Jesus' behavior when He looked around at the Pharisees "with anger" was not the result of a bad temper but the fulfilling of a redemptive purpose. The cutting was not to hurt, but to heal. When we display anger, it is usually for purposes of destruction rather than construction.
Although Jesus was free from bad temper, however, He was not free from tension, that is: "a state of moderate stress." Moffatt, in fact, translates our text for today in this way: "What tension I suffer, till it is all over!" A certain amount of tension is a necessary part of life. Jesus experienced it, and so will we. And it is not necessarily a bad thing. The violin string that is free from tension is incapable of music, but when tightened gives forth a sound that delights the ear. The tension that Jesus felt was a tension that was harnessed to the interest of others. He was on His way to a cross and the tension was not to be loosed until He pronounced the words: "It is finished."The tension, however, did not leave Him frustrated and bad-tempered; it left Him calm and composed, with a prayer for the forgiveness of His enemies upon His lips. It drove Him, not to pieces, but to peace -- the peace of achievement and victory. This was so because the tension was harnessed to God's perfect will -- hence it was a constructive urge. Unfortunately, many of our tensions drive us, not toward God's will but toward our own will. We are more concerned for ourselves than for the divine interests. This kind of driving will succeed only in driving us "nuts."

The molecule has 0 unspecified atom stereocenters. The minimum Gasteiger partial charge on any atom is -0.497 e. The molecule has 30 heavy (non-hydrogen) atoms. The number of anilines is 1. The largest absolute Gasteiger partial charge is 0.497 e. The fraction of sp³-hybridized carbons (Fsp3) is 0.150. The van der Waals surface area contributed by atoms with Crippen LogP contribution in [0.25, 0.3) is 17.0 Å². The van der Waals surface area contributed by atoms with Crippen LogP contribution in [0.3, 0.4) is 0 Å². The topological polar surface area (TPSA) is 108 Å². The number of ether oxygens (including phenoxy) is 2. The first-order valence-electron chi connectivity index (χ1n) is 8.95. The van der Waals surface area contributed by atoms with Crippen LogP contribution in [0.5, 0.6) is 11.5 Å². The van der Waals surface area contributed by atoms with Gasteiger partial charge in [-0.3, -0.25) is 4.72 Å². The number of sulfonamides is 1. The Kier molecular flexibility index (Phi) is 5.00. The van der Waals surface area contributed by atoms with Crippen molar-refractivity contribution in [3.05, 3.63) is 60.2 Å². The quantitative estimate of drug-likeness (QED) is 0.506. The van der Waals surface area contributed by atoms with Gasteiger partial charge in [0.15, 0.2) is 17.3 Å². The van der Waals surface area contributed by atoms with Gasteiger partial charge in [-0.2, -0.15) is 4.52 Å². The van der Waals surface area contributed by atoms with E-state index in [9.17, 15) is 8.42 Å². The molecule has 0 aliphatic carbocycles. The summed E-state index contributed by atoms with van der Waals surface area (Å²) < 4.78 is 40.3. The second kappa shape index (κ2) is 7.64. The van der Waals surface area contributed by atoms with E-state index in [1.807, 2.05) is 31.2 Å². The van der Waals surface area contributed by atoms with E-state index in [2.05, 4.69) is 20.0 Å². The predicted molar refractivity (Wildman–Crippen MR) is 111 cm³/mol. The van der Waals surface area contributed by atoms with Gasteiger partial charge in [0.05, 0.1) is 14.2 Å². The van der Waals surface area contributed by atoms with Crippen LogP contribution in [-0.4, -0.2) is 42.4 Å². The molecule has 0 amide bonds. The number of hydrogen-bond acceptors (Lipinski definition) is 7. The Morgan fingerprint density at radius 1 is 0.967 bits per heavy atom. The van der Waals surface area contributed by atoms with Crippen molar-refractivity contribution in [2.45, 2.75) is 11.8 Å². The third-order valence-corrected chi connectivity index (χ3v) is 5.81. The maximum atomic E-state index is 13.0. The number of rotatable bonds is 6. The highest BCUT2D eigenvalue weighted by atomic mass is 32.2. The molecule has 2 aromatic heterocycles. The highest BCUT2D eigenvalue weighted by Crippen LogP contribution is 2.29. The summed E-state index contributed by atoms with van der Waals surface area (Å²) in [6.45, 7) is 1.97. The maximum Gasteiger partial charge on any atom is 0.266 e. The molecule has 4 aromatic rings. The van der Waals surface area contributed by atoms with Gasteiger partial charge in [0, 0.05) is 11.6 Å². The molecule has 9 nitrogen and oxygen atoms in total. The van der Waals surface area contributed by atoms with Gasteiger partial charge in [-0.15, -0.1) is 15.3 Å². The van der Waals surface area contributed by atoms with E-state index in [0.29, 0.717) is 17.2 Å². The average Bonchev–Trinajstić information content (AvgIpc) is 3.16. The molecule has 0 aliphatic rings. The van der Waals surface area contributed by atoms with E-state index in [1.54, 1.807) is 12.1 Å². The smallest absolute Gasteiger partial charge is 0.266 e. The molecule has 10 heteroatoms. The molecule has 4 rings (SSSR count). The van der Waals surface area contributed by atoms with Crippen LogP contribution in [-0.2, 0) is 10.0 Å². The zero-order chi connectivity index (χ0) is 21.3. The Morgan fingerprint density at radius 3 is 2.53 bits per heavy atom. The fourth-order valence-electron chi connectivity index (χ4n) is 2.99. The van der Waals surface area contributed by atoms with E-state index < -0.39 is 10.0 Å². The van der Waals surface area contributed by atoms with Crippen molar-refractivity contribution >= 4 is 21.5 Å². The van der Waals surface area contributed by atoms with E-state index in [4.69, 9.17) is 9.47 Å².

Dear Lord and Master, teach me how to harness my tensions to Your purposes, so that they are transformed into rhythm and song. In Christ's Name I ask it. Amen.
For Further Study
1. What tension did Paul feel?
2. What does the word "compel" convey?